Patients appreciate medical professionals who listen to them, prioritize their concerns, and communicate openly about treatment options. Patient experience surveys also indicate that responsiveness of care has a significant impact on satisfaction scores, with lower scores correlating to physicians who do not appropriately respond to patient needs. Patient communication is the cornerstone of care during a hospital visit. Fortunately, technology, tools, and simple best practices can help address this.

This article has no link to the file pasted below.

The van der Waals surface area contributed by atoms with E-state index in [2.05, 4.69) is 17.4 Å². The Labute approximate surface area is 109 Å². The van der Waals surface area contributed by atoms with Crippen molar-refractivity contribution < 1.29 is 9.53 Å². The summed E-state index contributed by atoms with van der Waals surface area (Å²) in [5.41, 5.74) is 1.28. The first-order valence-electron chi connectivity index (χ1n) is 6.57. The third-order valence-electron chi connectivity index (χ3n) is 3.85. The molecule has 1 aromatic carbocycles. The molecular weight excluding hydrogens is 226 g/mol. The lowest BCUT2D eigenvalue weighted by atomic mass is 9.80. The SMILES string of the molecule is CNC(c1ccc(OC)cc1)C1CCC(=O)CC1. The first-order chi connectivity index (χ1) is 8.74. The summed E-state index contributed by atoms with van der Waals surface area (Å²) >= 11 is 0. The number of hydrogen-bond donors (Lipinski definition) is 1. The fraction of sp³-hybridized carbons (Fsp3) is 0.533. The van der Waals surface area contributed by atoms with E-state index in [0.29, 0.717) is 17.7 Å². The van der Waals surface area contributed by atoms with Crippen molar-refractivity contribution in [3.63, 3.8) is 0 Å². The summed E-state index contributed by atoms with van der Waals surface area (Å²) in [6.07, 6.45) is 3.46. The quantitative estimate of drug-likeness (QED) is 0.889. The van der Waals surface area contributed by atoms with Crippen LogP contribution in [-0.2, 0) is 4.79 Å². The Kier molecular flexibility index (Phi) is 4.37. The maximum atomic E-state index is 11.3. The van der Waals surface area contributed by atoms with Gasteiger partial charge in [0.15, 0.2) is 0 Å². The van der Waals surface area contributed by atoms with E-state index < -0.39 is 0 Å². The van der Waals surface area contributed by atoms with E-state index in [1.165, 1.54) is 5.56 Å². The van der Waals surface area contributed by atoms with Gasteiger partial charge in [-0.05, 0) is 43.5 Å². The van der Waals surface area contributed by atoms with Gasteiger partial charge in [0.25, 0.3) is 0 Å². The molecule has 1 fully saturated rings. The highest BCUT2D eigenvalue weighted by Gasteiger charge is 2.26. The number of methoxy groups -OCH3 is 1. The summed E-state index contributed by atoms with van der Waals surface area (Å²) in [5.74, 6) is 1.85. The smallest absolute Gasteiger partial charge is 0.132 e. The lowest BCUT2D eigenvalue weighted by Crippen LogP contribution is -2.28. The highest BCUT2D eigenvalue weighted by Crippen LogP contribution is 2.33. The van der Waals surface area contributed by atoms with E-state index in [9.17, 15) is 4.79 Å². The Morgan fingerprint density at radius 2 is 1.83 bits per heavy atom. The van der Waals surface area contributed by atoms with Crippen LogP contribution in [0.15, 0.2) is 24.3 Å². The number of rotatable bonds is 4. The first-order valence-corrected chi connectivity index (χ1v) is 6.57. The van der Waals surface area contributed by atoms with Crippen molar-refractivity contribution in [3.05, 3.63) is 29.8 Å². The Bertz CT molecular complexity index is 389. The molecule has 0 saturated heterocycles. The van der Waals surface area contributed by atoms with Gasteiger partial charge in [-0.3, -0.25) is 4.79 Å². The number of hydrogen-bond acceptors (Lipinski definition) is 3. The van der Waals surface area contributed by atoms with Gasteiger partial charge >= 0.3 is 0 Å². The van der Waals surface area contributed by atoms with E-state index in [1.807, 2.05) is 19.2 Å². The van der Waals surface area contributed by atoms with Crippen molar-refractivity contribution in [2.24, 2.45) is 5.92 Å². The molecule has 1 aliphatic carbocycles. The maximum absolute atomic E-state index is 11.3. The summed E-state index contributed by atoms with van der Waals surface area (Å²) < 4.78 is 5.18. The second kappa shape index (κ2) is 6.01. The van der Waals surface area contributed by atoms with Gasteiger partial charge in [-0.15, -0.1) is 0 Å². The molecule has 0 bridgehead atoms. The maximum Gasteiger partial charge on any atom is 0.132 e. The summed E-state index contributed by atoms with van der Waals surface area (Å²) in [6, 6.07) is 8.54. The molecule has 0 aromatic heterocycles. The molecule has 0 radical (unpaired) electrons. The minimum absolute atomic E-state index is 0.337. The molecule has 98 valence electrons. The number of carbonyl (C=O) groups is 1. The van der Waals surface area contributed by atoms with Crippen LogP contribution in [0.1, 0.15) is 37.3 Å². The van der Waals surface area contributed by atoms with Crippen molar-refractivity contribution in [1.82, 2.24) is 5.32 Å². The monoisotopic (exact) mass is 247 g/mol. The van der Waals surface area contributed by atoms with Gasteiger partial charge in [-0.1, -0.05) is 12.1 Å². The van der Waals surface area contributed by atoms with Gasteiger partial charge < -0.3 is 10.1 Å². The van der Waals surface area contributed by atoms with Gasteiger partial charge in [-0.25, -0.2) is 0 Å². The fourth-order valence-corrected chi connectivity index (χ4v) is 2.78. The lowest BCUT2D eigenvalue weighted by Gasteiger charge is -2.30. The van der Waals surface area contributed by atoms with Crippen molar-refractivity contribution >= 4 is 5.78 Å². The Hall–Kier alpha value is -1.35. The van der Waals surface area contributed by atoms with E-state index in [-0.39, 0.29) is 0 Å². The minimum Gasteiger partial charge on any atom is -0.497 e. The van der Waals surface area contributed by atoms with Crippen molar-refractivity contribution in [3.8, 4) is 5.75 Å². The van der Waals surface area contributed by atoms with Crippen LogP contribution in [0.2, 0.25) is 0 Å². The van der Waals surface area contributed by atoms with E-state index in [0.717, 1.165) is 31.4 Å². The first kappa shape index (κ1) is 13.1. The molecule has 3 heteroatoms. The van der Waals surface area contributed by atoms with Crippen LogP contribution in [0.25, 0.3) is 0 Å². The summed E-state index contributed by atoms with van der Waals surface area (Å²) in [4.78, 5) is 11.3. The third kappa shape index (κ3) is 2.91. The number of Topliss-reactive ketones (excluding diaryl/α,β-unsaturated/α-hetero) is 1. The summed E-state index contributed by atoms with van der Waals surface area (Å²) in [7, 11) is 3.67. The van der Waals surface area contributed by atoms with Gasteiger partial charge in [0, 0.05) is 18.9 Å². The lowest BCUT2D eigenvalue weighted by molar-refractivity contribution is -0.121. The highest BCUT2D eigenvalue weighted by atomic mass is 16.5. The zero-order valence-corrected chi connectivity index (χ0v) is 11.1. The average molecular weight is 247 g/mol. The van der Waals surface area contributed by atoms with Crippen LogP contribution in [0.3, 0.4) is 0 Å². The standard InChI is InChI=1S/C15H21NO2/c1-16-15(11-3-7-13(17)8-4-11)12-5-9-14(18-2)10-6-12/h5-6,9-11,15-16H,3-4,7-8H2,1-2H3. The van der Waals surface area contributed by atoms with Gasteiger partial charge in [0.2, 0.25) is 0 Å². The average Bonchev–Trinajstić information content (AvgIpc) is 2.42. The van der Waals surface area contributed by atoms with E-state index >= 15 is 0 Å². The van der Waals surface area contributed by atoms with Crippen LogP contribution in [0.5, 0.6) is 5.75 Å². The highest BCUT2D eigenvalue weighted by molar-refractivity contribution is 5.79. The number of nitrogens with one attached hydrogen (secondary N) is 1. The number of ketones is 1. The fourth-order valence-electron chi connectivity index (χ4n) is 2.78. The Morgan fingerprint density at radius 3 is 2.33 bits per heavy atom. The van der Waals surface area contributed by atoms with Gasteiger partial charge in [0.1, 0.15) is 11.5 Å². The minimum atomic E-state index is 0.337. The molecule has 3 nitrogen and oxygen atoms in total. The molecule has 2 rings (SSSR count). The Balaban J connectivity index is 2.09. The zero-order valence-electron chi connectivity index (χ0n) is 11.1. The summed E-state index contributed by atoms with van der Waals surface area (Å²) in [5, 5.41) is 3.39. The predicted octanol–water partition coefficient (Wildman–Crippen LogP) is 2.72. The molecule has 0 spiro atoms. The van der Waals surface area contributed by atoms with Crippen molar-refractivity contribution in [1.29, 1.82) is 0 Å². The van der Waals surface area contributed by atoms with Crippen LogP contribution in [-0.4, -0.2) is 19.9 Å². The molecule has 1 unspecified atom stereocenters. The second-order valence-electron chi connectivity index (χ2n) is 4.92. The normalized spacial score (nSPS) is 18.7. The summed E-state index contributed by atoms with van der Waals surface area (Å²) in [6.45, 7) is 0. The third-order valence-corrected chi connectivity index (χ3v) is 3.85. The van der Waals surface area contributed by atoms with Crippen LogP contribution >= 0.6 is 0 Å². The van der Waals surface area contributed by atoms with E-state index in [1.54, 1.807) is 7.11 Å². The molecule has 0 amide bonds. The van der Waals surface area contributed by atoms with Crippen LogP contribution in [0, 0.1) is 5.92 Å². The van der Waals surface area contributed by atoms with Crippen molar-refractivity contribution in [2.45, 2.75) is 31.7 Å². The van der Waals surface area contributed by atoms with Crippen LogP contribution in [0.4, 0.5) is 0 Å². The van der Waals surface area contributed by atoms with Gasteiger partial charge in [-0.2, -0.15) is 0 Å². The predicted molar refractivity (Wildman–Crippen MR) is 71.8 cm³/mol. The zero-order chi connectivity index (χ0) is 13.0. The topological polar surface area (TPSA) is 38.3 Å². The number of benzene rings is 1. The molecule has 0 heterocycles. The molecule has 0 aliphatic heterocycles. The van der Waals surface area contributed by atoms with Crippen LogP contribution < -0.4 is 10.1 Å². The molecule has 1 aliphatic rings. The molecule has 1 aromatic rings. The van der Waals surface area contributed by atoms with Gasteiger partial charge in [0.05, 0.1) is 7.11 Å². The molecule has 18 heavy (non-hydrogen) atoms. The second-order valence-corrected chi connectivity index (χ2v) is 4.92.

Sara Health’s 4 Best Practices for Improving Patient-Provider Communication suggests being clear about using any patient portals or technology which may give the patient access and involve them with their own care plans. Notably, when a provider communicates about patient technologies, such as patient portals, it also leads to a higher adoption rate and involvement in care. 

One way to increase responsiveness and open lines of communication is through the use of patient-facing technologies. For instance, introducing a telehealth program allows patients to have their concerns addressed quickly in the event of an emergency or without the pain of having to leave the comfort of home.